Tonight is the night of the Golden Globes, the first of the big award shows. As always I will be covering Award Season. Today I start with a review of one of this season's top contenders; The Imitation Game. The film is nominated for five Golden Globes tonight, including Best Picture, Best Actor (Benedict Cumberbatch) and Best Supporting Actress (Keira Knightley), as well as nine BAFTA's, 3 Screen Actor's Guild Awards, and many other prizes.
The Imitation Game tells the story of Alan Turing's role in World War II. Turing was a great mathematician and cryptanalist who was given the task of breaking Enigma, a machine that was being used by the Germans to send encrypted messages. If Alan and his team beat the machine, it would help the Allies to win the war. Stop reading here if you want to avoid spoilers.
The movie starts in 1951, a few years after WO II had ended. Alan Turing is robbed and reports about it to the police. They are suspicious about the whole situation and want to know more. This is when Turing starts telling his incredible story. Stories from his childhood, his work during the war and his situation in 1951 are alternated in such a way that all pieces of the puzzle fall in place slowly and beautifully up until the very end.
When Alan Turing is interviewed about the top secret position in the cryptanalist team, he seems to be a very difficult man with symptomps of Asperger. He almost doesn't get the job, but when he proofs to know a lot about Enigma and a way to break the code, he gets it after all. Within no time he becomes head of the cryptanalist department and starts working on a machine to beat the code; Christopher. No one but Turing really believes in it. Only Joan Clarke, one of two new colleagues Turing hires, gets along with Alan. The two eventually get engaged. In the meantime we get to know more about Turing's personal life, he is gay in a time when it was still illegal. He does have a special connection with Joan, but not sexually. All three storylines, Alan's childhood, his time during the war and 1951 'present' end dramatically.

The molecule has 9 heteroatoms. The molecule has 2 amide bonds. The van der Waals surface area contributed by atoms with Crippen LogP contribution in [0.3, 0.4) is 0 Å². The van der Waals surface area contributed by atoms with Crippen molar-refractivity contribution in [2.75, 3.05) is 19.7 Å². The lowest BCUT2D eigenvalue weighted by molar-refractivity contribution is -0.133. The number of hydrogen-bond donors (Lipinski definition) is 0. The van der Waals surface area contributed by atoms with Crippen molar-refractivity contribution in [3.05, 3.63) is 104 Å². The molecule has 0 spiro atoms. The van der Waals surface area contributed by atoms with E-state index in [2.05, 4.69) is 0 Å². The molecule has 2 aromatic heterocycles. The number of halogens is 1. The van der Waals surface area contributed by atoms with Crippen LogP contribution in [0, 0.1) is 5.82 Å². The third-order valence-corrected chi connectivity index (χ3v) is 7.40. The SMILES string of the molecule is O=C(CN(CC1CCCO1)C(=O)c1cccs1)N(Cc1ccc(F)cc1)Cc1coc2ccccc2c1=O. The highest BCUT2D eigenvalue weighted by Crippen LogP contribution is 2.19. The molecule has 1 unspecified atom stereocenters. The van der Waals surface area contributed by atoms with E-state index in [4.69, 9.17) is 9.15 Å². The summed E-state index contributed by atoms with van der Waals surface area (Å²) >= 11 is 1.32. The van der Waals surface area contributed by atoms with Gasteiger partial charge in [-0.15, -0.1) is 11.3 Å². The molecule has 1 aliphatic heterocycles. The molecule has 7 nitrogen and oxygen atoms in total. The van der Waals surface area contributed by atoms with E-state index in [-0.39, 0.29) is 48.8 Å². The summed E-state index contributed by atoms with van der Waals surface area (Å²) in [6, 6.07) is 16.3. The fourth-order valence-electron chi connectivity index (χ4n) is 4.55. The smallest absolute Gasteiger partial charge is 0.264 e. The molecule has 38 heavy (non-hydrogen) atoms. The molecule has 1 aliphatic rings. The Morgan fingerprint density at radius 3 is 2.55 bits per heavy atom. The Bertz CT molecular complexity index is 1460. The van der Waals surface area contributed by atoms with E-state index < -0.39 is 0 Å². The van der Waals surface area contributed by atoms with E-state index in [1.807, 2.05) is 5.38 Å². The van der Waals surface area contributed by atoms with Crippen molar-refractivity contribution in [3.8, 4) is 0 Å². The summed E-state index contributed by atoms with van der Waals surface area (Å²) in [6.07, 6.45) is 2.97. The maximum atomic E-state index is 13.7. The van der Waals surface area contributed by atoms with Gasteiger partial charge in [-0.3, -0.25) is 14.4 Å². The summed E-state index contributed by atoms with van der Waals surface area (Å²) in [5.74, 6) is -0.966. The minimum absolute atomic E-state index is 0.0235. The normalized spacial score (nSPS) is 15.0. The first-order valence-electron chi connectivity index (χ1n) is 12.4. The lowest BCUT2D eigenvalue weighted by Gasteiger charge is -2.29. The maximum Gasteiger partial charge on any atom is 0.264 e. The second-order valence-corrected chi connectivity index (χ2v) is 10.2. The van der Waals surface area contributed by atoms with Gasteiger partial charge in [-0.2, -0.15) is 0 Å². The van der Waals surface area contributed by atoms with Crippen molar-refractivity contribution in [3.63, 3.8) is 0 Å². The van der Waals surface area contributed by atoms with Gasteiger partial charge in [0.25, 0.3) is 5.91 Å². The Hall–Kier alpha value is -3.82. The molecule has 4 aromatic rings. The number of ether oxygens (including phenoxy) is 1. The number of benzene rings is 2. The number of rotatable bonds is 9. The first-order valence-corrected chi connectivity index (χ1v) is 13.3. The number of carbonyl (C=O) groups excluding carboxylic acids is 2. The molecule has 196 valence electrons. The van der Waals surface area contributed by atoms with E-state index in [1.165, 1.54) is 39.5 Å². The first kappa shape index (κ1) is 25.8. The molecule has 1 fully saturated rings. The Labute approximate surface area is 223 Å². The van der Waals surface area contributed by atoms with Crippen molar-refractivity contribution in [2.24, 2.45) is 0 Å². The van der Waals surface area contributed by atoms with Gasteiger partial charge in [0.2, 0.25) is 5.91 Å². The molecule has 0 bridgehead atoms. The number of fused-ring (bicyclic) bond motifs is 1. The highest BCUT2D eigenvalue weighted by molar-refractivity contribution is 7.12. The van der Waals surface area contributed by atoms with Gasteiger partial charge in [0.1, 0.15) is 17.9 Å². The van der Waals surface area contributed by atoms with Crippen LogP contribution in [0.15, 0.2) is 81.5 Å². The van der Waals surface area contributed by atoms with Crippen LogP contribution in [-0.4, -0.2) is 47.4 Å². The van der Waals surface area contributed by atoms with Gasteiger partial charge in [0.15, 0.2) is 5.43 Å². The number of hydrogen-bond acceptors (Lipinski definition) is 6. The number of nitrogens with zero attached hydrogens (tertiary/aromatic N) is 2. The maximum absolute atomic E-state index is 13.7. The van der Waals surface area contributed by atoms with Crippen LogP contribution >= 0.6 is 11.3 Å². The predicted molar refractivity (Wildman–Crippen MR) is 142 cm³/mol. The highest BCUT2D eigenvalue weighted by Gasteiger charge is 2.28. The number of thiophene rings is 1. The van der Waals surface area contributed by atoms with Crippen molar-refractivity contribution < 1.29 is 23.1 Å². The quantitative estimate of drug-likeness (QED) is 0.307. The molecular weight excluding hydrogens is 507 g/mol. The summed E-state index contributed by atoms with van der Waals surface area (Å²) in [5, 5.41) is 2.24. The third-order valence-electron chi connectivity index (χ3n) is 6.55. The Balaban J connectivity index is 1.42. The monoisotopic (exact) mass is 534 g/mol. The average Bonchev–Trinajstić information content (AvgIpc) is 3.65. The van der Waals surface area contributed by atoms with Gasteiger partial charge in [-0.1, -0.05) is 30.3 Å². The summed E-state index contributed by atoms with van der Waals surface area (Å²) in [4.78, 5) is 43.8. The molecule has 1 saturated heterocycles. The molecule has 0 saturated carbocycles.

The Imitation Game's story I think is a very special and important one. Of course it's about the war, but it's also about one of today's biggest branches of science, friendship, accomplishing remarkable things, gender equality and of course LGBT rights. Characters of both Joan Clarke and Alan Turing are important reminders that there is no gender or sexual orientation that makes us better than anyone else.
Both characters are brilliantly portrayed by Keira Knightley and Benedict Cumberbatch respectively. For most of the film Keira is her usual charming self, but in the final scene she truly stands out when she confronts Alan with his own words: sometimes it is the people no one imagines anything of that do the things no one can imagine. Having said this, I truly believe Knightley is one of the most overlooked actresses of her generation. In my eyes her roles in Anna Karenina and especially Atonement are as good as what she does here, yet this is only her second time as a serious award season contender.
As for Benedict Cumberbatch, he is pretty much sublime as Alan Turing. His willpower, personal struggles and difficult personality feel very real and natural. His interactions with all different characters are very interesting, but the partnership with Keira Knightley is a perfect match. Cumberbatch definitely is a justified nominee tonight. I wonder if he is able to 'defeat' fellow Brit, portrayer of a real-life genius and frontrunner Eddie Redmayne and the other contenders.
Over all I really liked the film. It shed light on a part of WO II I never really knew about and I think it is a shame that someone like Turing, who was a true pioneer and a war hero has been remembered for the wrong things.